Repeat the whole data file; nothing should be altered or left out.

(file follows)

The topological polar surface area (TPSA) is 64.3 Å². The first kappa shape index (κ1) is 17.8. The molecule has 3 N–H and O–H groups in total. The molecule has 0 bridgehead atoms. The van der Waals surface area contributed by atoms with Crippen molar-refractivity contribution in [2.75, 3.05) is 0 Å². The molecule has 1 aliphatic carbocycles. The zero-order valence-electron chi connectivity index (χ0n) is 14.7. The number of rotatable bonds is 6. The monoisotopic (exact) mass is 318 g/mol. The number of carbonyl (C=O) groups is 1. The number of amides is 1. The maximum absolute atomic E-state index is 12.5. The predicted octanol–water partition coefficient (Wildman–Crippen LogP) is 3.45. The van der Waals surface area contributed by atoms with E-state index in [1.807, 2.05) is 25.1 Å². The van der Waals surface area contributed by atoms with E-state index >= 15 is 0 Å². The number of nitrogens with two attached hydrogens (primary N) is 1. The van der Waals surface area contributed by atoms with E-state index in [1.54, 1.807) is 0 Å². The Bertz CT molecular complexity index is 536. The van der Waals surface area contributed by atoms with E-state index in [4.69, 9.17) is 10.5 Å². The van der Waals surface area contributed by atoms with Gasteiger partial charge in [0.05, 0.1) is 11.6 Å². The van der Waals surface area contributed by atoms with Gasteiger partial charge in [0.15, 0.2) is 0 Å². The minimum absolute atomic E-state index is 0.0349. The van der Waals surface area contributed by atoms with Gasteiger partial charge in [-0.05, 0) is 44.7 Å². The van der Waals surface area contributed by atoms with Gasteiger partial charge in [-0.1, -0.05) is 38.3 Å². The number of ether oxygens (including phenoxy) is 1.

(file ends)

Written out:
The topological polar surface area (TPSA) is 64.3 Å². The first kappa shape index (κ1) is 17.8. The molecule has 3 N–H and O–H groups in total. The molecule has 0 bridgehead atoms. The van der Waals surface area contributed by atoms with Crippen molar-refractivity contribution in [2.75, 3.05) is 0 Å². The molecule has 1 aliphatic carbocycles. The zero-order valence-electron chi connectivity index (χ0n) is 14.7. The number of rotatable bonds is 6. The monoisotopic (exact) mass is 318 g/mol. The number of carbonyl (C=O) groups is 1. The number of amides is 1. The maximum absolute atomic E-state index is 12.5. The predicted octanol–water partition coefficient (Wildman–Crippen LogP) is 3.45. The van der Waals surface area contributed by atoms with E-state index in [1.807, 2.05) is 25.1 Å². The van der Waals surface area contributed by atoms with E-state index >= 15 is 0 Å². The number of nitrogens with two attached hydrogens (primary N) is 1. The van der Waals surface area contributed by atoms with E-state index in [1.54, 1.807) is 0 Å². The Bertz CT molecular complexity index is 536. The van der Waals surface area contributed by atoms with E-state index in [4.69, 9.17) is 10.5 Å². The van der Waals surface area contributed by atoms with Gasteiger partial charge in [0.05, 0.1) is 11.6 Å². The van der Waals surface area contributed by atoms with Gasteiger partial charge in [0.15, 0.2) is 0 Å². The minimum absolute atomic E-state index is 0.0349. The van der Waals surface area contributed by atoms with Gasteiger partial charge in [-0.05, 0) is 44.7 Å². The van der Waals surface area contributed by atoms with Gasteiger partial charge in [-0.1, -0.05) is 38.3 Å². The number of ether oxygens (including phenoxy) is 1.